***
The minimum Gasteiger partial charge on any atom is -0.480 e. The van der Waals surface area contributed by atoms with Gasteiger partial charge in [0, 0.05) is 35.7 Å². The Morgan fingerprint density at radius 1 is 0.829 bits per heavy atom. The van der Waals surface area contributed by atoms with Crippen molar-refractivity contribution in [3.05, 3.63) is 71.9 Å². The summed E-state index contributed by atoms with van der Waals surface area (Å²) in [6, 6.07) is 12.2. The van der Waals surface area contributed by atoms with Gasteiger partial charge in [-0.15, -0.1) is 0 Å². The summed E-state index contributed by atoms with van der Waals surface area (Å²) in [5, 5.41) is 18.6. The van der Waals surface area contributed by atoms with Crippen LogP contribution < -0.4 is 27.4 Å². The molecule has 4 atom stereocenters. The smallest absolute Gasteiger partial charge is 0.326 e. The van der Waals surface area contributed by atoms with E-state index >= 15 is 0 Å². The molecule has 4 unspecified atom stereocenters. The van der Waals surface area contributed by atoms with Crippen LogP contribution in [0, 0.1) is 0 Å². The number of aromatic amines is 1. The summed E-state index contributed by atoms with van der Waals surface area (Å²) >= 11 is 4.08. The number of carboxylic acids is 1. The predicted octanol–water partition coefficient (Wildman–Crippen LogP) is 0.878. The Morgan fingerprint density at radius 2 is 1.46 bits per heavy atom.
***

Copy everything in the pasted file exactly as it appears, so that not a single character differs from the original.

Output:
The minimum Gasteiger partial charge on any atom is -0.480 e. The van der Waals surface area contributed by atoms with Gasteiger partial charge in [0, 0.05) is 35.7 Å². The Morgan fingerprint density at radius 1 is 0.829 bits per heavy atom. The van der Waals surface area contributed by atoms with Crippen molar-refractivity contribution in [3.05, 3.63) is 71.9 Å². The summed E-state index contributed by atoms with van der Waals surface area (Å²) in [6, 6.07) is 12.2. The van der Waals surface area contributed by atoms with Gasteiger partial charge in [-0.15, -0.1) is 0 Å². The summed E-state index contributed by atoms with van der Waals surface area (Å²) in [5, 5.41) is 18.6. The van der Waals surface area contributed by atoms with Crippen LogP contribution < -0.4 is 27.4 Å². The molecule has 4 atom stereocenters. The smallest absolute Gasteiger partial charge is 0.326 e. The van der Waals surface area contributed by atoms with E-state index >= 15 is 0 Å². The molecule has 4 unspecified atom stereocenters. The van der Waals surface area contributed by atoms with Crippen LogP contribution in [0, 0.1) is 0 Å². The number of aromatic amines is 1. The summed E-state index contributed by atoms with van der Waals surface area (Å²) >= 11 is 4.08. The number of carboxylic acids is 1. The predicted octanol–water partition coefficient (Wildman–Crippen LogP) is 0.878. The Morgan fingerprint density at radius 2 is 1.46 bits per heavy atom.